Businesses face conundrum image when advertising on YouTube

By Vien Thong   April 5, 2019 | 10:22 pm PT
Businesses face conundrum image when advertising on YouTube
Many businesses have pulled their ads off YouTube in fear of being associated with toxic content. Photo by Shutterstock
YouTube advertisers face a Hobson’s choice: using a far-reaching medium with the risk of association with dubious channels.

After the streaming website blocked the accounts of online gangster Kha Banh for violating its terms of service on April 3, YouTube also terminated the account of the god of profanity Duong Minh Tuyen, another self-proclaimed gangster, due to repeated violations of YouTube’s policies on violence. 

Kha and Tuyen are two YouTubers who were recently condemned by the general public for uploading videos promoting gang culture, gambling and crudeness, but are adored and given superstar status by many Vietnamese youths. 

The public outcry in the country against YouTube channels promoting violence, profanity, and repulsive material is worrying businesses who advertise on the platform. 

Only recently Vietnam Maritime Bank (MSB) announced it was pulling out all its ads from YouTube. It would conduct a review with YouTube so that its ads would only appear on content compatible with "regulations, ethics and positivity," it said.

The private bank's ads have appeared in clips of internet gangster phenomenon Ngo Ba Kha (Kha Banh). Last week he was arrested and charged with gambling and organising gambling. 

In 2017 many major companies such as Vinamilk and Ford Vietnam also demanded that YouTube should pull out their ads, voicing concern over its lack of content control causing their ads to be associated with dubious channels. 

"Responsibility first lies with the content managers, or multi-channel networks authorised by YouTube if dubious channels register with them to make money," Vo Do Thang, a cyber-security expert, said.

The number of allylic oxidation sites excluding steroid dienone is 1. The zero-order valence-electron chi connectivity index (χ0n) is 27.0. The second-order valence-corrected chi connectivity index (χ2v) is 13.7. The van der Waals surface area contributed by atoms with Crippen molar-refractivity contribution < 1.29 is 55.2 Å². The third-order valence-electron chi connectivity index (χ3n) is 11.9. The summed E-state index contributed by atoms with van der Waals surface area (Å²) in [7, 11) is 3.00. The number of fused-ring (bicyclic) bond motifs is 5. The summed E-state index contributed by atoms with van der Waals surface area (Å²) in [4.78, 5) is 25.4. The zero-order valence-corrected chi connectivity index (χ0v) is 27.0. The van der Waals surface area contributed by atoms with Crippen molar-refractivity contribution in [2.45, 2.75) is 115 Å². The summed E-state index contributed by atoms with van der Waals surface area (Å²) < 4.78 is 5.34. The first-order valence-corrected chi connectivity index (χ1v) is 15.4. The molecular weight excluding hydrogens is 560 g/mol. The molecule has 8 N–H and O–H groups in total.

"Let’s also not rule out the possibility these content managers overlooked or even promoted negative content on purpose to make money off views. 

"Some advertising agencies working with YouTube guarantee they will use tracking and filtering programmes using keywords and search terms to prevent enterprises’ ads appearing along with negative content.

"However, this cannot be 100 percent guaranteed by anyone, the risk to the brand image is still there."

Viet Phuong, who works for an advertising agency, said: "When uploading ads, there is an option not to post on specific channels. However, this job is tedious, and it is difficult for an advertising agency to cover everything unless the client hands their own list of channels. Sometimes this step is skipped, because it is more effective to run ads everywhere."

He revealed however that his company had been working vigorously on channel filters since Kha Banh’s arrest. 

YouTube's mechanism prioritizes ads for videos with more views. Most agencies in Vietnam have successfully filtered political videos well, but entertainment channels are difficult to control because they garner much more viewership and are traditionally considered harmless. 

However, agencies say their job is getting harder as videos with violent content are being uploaded in response to the general public finding them popular. 

"Brands should cooperate closely with agencies or choose only to run ads in the mid-range of popularity, videos which do not fall into the ‘top/hot’ categories on YouTube," Phuong said. 

But despite these risks, it is hard for businesses to abandon the website and lose a large audience.  

In 2017 the Authority of Broadcasting and Electronic Information estimated that Google and Facebook accounted for 80 percent of the online advertising market share in Vietnam.

Speaking to VnExpress, the director of a major online business, who asked not to be named, said this ratio had probably not changed by much. 

In other countries too, major businesses have withdrawn their ads from YouTube. In March 2017 Walmart and PepsiCo terminated their advertising contracts with it after their commercials were featured on videos featuring racist content. 

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